The things “they” don’t tell you about living in airports…
Day 1: Dallas Airport | 6/15/15 | 6:39 AM
“I am miserable. My flight left Arizona at 9:45 PM last night, and I’ve been at a layover at the Dallas airport for nearly 5 hours. I’m so tired. My eyes, stomach and head hurt – and I’m freezing cold. I hope this isn’t how the whole trip is. I just want to be cuddled up in bed with lots of blankets. Also, my back hurts.”
I started my 5 week Euro trip with a layover at the Dallas airport. I was a total wimp. I had no clue what the following days had in store for me. Here are some things I learned during my 3 days-worth of layovers on my trip to destination #1 Samos, Greece. (Phoenix > Dallas > Miami > Milan > Athens > Samos *cheer!*)
Airports can be cold…really cold
Okay, I admit that I’m one of those people that considers anything below 75 degrees Fahrenheit to be too cold. But trust me on this one. If you’re traveling internationally like me, you probably don’t have space in your carry-on for a warm fleece blanket. This means you have to be prepared to settle for covering up with a makeshift blanket of cardigans and sweatpants.
Cleaning happens late at night
If you happen to have a long layover at night, you probably want to catch a few Z’s to pass the time…right? Wrong. I found out the hard way that airport maintenance use their loud cleaning machines late at night – Goodbye sleep. Did I mention the machines are really loud? Cuz they are.
Airport chairs have arm rests
Note: THIS IS NOT A GOOD THING. In the majority of airports that I’ve been in, I’ve struggled to find airport chairs without arm rests. The chairs are uncomfortable to sleep in and since they almost always have arm rests, you can’t lay down.
Airport attendees might yell at you
So you think you found a decent place to sleep in the airport, eh? Don’t expect that to be the end of it. Prepare for the repercussions.
Athens Airport | 6/17/15 | 8:04 AM
After a restless night of scouring the airport for a place to sleep, I finally found a few couches. And when I say a few, I mean 3. There were 3 couches in the entire Athens airport. Of course they were all taken by other sleepy travelers, so I waited. I sat in a nearby chair for about 2 hours before I saw someone get up. At this point, it was about 1 AM. I rushed to the couch, tucked my backpack under my head and instantly passed out. However, around 5 AM I had a rude awakening… literally. I woke to an airport cafe worker shaking my shoulders and yelling at me in Greek. I’m not entirely sure what she was saying, but whatever it was, I don’t think she wanted me sleeping there. I was pretty confused when I woke, so I said “English! English!” to no avail, then quickly grabbed my bag and walked away. Thank you for the pleasant wake up call, m’am.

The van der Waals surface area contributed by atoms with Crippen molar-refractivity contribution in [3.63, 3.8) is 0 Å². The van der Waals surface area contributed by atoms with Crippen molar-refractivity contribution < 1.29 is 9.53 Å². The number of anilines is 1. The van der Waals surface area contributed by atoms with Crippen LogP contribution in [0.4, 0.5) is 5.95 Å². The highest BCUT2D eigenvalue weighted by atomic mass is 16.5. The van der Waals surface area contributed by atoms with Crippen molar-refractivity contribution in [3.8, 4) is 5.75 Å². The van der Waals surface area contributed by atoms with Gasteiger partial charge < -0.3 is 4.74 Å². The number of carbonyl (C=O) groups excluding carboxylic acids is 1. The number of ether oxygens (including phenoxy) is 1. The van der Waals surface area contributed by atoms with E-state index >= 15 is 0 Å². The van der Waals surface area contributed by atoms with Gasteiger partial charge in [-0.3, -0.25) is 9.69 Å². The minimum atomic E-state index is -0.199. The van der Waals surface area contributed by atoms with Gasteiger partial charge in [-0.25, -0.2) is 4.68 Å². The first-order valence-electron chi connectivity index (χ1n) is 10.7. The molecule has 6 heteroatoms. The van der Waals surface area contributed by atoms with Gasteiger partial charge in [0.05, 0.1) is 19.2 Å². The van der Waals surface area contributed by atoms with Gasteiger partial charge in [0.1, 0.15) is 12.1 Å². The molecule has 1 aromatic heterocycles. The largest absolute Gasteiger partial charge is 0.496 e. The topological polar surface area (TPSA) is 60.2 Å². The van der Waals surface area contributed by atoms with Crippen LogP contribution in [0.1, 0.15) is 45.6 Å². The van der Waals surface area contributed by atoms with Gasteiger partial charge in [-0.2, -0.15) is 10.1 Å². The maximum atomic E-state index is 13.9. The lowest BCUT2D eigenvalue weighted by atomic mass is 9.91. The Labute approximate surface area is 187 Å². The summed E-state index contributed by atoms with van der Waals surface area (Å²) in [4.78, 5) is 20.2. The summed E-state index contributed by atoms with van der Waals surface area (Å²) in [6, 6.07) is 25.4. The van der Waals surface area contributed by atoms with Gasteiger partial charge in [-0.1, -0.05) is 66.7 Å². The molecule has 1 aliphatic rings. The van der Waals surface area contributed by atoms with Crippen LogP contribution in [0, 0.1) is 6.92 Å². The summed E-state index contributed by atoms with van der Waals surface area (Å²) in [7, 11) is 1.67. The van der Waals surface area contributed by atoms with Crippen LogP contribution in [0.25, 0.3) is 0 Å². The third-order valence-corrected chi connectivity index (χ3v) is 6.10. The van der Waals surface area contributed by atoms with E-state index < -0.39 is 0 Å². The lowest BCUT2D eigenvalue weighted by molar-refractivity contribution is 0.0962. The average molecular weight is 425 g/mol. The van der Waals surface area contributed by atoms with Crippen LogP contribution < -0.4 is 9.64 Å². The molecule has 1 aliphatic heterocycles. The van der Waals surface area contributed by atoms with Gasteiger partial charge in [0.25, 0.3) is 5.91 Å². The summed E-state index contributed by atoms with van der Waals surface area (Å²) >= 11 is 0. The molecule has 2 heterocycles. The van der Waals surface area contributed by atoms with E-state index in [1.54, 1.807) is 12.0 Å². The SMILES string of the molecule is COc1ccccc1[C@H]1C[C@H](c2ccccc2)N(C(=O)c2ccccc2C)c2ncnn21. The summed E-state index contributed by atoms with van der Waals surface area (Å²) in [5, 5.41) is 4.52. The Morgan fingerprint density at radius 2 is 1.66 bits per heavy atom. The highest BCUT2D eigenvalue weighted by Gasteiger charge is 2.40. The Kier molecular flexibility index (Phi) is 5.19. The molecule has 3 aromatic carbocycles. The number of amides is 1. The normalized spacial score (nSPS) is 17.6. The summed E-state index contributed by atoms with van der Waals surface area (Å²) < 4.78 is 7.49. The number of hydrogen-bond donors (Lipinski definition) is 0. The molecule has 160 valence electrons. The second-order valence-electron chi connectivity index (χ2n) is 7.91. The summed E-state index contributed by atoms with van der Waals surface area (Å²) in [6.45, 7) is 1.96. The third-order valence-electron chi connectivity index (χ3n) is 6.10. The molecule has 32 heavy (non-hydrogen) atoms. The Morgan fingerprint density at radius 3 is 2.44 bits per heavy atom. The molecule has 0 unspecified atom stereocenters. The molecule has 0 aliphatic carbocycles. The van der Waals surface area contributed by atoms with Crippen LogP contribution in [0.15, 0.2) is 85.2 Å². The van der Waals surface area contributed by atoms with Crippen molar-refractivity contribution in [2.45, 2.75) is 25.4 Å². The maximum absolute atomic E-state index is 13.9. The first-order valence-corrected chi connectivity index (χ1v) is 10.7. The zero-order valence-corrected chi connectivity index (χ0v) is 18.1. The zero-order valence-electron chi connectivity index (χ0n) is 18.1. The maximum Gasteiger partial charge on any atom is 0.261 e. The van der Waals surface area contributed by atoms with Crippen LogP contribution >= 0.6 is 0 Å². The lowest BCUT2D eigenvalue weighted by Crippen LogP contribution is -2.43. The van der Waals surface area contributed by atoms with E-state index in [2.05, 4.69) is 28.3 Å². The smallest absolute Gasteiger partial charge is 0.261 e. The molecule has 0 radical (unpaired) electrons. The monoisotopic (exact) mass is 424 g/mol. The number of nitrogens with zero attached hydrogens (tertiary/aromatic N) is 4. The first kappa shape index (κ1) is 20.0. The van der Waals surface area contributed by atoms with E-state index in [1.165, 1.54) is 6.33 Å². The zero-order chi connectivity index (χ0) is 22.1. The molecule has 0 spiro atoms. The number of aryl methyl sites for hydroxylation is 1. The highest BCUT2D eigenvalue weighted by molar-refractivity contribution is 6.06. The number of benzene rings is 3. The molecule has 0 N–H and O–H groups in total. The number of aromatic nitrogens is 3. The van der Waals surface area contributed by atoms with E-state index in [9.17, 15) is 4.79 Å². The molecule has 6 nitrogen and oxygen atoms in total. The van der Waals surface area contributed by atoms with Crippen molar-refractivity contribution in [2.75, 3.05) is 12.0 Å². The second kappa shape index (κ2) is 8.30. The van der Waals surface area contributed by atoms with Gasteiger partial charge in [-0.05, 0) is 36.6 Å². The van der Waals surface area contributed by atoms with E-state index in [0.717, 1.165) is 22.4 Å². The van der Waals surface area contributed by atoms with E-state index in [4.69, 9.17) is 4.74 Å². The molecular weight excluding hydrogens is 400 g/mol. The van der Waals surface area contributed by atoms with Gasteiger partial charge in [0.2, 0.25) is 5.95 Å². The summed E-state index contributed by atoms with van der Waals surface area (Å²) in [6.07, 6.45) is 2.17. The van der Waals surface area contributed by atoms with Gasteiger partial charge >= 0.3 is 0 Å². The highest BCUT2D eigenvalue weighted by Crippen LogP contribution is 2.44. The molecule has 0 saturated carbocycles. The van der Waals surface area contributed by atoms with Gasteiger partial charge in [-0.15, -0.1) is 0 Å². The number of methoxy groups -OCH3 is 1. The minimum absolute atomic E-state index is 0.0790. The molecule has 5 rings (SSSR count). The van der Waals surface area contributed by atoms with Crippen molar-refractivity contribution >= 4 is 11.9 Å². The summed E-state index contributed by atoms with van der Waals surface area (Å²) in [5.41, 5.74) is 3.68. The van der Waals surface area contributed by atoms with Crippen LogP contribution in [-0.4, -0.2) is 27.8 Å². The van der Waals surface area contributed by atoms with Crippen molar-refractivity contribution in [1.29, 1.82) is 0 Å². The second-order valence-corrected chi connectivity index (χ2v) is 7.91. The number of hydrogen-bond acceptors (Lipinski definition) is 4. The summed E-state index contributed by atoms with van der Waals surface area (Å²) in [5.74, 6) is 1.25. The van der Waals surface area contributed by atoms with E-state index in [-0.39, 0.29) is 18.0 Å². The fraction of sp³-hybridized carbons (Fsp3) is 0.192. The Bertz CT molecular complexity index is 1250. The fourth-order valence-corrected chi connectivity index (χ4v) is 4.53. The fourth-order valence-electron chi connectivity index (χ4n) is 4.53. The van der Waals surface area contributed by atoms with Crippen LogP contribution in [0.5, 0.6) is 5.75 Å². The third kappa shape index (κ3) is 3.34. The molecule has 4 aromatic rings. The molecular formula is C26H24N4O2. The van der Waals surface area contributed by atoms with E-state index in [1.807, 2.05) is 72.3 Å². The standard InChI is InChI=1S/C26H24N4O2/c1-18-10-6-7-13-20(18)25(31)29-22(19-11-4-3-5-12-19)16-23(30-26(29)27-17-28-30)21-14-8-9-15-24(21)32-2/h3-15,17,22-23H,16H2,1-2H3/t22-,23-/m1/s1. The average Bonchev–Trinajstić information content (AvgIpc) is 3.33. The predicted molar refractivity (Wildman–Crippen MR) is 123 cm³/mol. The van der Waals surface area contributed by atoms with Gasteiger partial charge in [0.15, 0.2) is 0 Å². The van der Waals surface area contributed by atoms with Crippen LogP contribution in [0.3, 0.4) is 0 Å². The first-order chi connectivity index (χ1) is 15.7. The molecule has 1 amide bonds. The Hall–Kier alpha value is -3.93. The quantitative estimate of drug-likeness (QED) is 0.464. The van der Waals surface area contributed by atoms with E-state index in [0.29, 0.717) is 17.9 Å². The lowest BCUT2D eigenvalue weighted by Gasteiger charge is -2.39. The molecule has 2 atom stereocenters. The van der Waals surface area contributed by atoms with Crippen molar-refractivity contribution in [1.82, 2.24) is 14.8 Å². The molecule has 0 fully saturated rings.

Too much airport food = sickness
I, personally, am a fan of airport food. Maybe it’s the excitement of adventure that makes it taste better, or maybe it’s the fact that it’s way overpriced that makes my tastebuds scream. Either way, the food isn’t really as good as you think. It might taste good at first, especially if you’re at an airport in another country, but too much of it will ultimately make you sick. If you are used to eating a relatively clean diet, your body will not thank you for the processed and pre-made airport food. It doesn’t care if you’re “on vacation.”
You may have to bus to the correct terminal
When I booked a layover in Milan, Italy, I thought I was being clever. One flight in, one flight out. Different airlines. If you are pre-booking your flights separately, be sure to check the terminals and how close they are. In Milan, I flew in to US Airways terminal 1 and flew out of EasyJet terminal 2. The EasyJet terminal 2 happened to be a complicated bus ride away. In broken English I was told the bus to terminal 2 was “downstairs, outside, down the road.” Basically. I went down an elevator to an abandoned parking garage. I then went outside to the strangest set of roads/bridges, with no cars. I went back up the elevator, because there was no way this was the correct way they expected travelers to take. Turns out, it was. After I received the same directions over again, I put on my “well f*** it” hat and blindly wandered around. After about 20 minutes of aimless wandering I finally stumbled upon the bus to terminal 2. Still, to this day, I’m not sure how I found it. So just be sure you are aware of the terminal situation for your layovers.
Do you have any interesting airport stories or tips for surviving layovers? Leave them in the comments below.
Love reading it, Skye-reminds me of some of my own experiences!
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